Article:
FRACKING CONFRONTS FLORIDA: Profitable but controversial technique of drilling for oil and gas proposed here.
By Mary Wozniak
South Florida may be ripe for fracking.
The controversial process of drilling for oil and natural gas is pumping billions into government coffers, residents' pockets and energy company bank accounts across the country, creating thousands of jobs, reducing reliance on foreign energy - and causing environmental concerns.
Fracking, formally called hydraulic fracturing, involves injecting a well with a cocktail of water, chemicals and sand at high pressure to fracture rock and access previously untapped reserves.
A fracking frenzy has swept through North Dakota, Pennsylvania, New York, Wyoming, Colorado, West Virginia, Louisiana, Arkansas, Ohio, Montana, Texas and elsewhere. In Williston, N.D., Mayor Ward Koeser said fracking brought the state $1.5 to $2 billion in the last year alone. 'It's been intense,' he said.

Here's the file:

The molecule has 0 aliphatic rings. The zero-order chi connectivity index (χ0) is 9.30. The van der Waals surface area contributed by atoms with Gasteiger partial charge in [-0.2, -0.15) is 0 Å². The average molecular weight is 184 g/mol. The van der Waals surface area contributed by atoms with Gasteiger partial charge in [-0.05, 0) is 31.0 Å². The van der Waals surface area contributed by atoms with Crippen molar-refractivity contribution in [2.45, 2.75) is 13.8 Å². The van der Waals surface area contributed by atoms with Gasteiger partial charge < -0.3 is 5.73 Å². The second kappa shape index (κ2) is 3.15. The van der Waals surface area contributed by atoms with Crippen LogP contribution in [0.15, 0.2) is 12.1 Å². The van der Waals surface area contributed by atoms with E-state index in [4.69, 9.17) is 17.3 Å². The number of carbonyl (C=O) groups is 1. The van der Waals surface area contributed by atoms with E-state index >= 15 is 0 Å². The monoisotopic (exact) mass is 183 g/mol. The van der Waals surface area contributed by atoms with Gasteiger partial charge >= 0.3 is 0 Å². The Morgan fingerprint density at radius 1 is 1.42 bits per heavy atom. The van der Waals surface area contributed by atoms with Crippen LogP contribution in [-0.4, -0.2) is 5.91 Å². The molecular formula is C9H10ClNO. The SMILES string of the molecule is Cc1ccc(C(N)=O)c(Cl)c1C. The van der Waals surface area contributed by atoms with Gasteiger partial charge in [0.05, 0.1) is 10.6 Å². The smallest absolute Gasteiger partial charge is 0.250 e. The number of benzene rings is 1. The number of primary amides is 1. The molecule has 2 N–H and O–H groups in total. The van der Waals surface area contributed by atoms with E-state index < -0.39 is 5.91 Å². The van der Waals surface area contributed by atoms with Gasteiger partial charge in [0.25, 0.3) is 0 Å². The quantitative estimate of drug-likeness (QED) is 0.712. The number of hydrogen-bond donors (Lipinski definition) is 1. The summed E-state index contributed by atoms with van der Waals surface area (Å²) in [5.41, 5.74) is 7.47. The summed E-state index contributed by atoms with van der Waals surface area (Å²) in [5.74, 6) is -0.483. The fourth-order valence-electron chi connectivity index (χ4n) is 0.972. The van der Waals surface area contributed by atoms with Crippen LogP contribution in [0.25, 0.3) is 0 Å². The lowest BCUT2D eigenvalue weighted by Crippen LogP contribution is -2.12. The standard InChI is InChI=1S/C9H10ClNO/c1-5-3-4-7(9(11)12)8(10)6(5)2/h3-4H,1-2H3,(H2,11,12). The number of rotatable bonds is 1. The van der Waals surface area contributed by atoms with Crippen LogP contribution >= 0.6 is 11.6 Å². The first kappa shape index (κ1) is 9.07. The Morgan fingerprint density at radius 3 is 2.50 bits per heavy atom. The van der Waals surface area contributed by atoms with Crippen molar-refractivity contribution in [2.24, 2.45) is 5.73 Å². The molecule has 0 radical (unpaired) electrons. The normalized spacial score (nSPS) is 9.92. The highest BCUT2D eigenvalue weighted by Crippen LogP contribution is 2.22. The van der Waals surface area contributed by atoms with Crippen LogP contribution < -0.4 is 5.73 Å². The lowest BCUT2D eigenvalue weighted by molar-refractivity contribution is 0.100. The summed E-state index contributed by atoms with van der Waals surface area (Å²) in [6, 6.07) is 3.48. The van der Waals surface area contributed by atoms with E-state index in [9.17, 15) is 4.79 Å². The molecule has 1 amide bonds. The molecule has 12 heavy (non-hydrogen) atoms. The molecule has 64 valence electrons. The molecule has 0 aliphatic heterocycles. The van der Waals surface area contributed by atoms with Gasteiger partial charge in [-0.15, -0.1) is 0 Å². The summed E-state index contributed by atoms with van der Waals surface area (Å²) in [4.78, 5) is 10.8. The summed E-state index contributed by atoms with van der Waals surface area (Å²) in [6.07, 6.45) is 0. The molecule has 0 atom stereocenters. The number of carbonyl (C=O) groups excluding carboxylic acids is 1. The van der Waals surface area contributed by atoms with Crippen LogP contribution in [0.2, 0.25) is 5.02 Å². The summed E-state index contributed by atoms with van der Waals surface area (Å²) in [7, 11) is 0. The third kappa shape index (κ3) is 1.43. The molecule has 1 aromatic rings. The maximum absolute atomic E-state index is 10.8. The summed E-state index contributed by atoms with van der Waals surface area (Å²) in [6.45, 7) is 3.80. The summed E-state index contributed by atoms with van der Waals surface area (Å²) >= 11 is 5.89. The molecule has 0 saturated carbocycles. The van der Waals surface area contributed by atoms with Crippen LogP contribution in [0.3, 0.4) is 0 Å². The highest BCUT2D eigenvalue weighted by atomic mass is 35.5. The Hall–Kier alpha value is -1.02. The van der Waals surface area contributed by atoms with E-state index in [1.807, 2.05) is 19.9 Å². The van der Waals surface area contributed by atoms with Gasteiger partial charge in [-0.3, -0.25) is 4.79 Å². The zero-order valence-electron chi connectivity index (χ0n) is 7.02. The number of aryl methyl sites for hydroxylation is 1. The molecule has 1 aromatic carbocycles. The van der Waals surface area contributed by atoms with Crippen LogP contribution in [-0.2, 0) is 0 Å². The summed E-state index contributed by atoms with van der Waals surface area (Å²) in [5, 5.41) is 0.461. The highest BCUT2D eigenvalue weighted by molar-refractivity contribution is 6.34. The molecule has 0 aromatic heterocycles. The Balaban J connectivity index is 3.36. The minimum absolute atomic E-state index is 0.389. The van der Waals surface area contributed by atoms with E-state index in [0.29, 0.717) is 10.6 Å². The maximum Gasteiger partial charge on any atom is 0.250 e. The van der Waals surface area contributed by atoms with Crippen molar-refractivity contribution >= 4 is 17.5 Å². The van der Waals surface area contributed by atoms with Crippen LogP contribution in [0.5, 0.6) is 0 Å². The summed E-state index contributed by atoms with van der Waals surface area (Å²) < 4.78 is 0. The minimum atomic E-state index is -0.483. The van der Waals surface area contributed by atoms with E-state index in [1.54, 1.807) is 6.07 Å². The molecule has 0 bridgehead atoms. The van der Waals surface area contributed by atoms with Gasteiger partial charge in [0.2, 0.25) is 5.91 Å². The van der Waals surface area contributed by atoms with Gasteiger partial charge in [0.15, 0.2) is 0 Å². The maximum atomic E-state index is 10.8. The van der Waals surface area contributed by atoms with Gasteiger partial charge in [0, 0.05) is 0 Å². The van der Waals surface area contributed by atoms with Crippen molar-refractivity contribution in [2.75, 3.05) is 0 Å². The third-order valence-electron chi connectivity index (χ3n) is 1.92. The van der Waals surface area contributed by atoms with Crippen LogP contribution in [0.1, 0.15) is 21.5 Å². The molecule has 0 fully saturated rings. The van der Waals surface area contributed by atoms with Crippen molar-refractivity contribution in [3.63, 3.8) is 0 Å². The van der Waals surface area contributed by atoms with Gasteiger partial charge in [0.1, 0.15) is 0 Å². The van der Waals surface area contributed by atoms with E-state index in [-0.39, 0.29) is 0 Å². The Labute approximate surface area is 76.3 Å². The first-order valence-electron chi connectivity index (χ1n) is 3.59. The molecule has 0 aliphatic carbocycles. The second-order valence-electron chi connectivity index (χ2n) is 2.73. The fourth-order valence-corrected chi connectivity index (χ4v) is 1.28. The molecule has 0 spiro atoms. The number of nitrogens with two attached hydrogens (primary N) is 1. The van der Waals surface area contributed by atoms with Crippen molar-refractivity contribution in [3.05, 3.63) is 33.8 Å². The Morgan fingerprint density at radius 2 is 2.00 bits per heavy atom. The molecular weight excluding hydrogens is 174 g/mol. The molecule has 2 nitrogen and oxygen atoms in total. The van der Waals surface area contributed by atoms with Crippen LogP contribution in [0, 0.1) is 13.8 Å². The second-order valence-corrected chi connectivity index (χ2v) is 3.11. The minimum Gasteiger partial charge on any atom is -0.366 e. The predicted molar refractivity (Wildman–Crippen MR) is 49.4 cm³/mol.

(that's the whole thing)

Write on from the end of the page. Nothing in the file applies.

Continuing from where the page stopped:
Fracking is inevitable in South Florida, maybe within a year, said Ed Pollister, owner/operator of a small company called Century Oil, with offices in Immokalee and Michigan.
Pollister said he's discussed his desire to frack with officials from the state Department of Environmental Protection.
'At some point if I don't do it, somebody else will,' he said.
Alico Inc. also could have a future in fracking. The company discovered as much as 94 tons of possible fracking sand in Hendry County.
Fracking fever is fueled by new technologies developed over the last 10 years that make it economically feasible and profitable to drill for previously untouchable sources of oil and gas.